Many of the over 100 registered participants kindly filled in our survey. 61% work at universities, 32% at NGOs and 6% at corporations. They were from all over the world, mainly from Austria (23) and UK (21), Germany (10), Spain (7), Denmark and Netherlands (6), Sweden (5) and Belgium (4) – but also from the US (3), India and Russia. Most participants did not fly at all in the last 12 months (see graph), about ⅕ to ¼ flew once or 2-3 times – slightly more often for personal than for business reasons. (Note: In the graph presented in the webinar were slightly different numbers due to a calculation mistake.)
In the survey, we also asked how they feel about flying, and flying for work especially. The participants mentioned very different feelings, ranging from guilt, concern and anger to feelings of excitement, adventure and social bonding. But also feelings regarding the injustice of flying – its relation to extractivism, inequality, privilege for few, the fact that air travel emissions are disproportionately caused by those who are least vulnerable to its effects, violence and vested interests of industry – were mentioned frequently. The thought of reducing flying also evoked fears of not being able to visit one’s family, that the career might suffer, that one might miss opportunities or can’t build networks, that it is harder to stay personally connected and that one has less time to spend with the family if working trips take longer by grounded means of travel.
Regarding the air travel experience itself, mostly negative feelings – stress, annoyance, rush, unconsciousness – were mentioned (apart from one remark of the beautiful view of the clouds from above).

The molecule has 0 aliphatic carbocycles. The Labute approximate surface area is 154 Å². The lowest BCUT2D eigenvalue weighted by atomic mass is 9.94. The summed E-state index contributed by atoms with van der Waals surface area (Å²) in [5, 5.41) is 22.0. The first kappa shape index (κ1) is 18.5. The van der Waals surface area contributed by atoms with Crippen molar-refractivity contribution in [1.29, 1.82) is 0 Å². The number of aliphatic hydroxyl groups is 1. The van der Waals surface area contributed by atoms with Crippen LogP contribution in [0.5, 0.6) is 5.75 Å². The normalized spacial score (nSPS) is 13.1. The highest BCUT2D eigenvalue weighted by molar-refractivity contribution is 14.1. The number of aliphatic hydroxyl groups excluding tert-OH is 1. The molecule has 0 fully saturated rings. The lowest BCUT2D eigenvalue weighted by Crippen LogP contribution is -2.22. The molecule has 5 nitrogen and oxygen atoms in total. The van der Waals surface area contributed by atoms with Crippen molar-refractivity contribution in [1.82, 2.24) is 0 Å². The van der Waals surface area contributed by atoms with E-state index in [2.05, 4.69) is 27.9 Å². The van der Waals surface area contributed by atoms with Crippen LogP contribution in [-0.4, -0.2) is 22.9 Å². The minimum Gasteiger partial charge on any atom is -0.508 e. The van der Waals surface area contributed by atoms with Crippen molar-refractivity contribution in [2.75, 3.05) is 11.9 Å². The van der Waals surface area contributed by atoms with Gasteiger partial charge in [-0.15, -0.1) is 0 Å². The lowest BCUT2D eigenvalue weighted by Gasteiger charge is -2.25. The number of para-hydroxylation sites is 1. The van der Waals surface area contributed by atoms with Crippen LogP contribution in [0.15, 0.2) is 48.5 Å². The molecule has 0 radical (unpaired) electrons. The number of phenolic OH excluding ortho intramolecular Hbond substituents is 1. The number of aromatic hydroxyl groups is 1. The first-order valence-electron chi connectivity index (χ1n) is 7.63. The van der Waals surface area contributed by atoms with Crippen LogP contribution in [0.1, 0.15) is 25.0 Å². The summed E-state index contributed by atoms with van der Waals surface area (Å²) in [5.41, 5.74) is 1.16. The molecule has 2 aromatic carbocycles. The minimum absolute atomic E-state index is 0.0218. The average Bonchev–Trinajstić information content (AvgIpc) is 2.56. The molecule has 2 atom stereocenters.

There was a spectrum of opinions, probably depending on the work context, on whether flying for work is necessary, ranging from calling it “unnecessary”, “sometimes necessary” and a “necessary evil” – but many agreed on the importance of questioning the necessity of flying for work.
Challenges to overcome when reducing business flights are expectations or norms of being an “important” and “international” hypermobile professional, certain academic habits and a sense of entitlement or grandiosity, but also the pressure or obligation to fly and the fear of saying no – especially for early career researchers.
Institutional barriers within organisations are the official travel policies that encourage flying, the international orientation of the organisation, conflicting goals and budget restrictions. Fieldwork and projects where first hand information is needed that involve far distance travel are hard to replace. Since taking a plane consumes much energy, but comparatively little time, many respondents see the question of time management a challenge to overcome – finding the time to travel more slowly and to arrange work life with family life.
But there are also external institutional barriers, like rules of governmental or EU-institutions or PhD programs.
Many participants have already become active within their organisation, which, on one hand, led to important changes in travel policies and behaviour. On the other hand, it also sometimes led to frustration and disappointment. Some respondents experienced a lack of resonance to their efforts, of awareness of problematic aspects of flying, of willingness or ability to change travel behaviour, of experiences with and trust in alternatives, of commitment by management, of structural support of individual employees that do not want to fly, and also of video conferencing facilities.
This survey shows that it is still important to raise awareness on the issue of business air travel, to offer viable alternatives to it and to build up structures that support individuals and organisations to ground their travelling.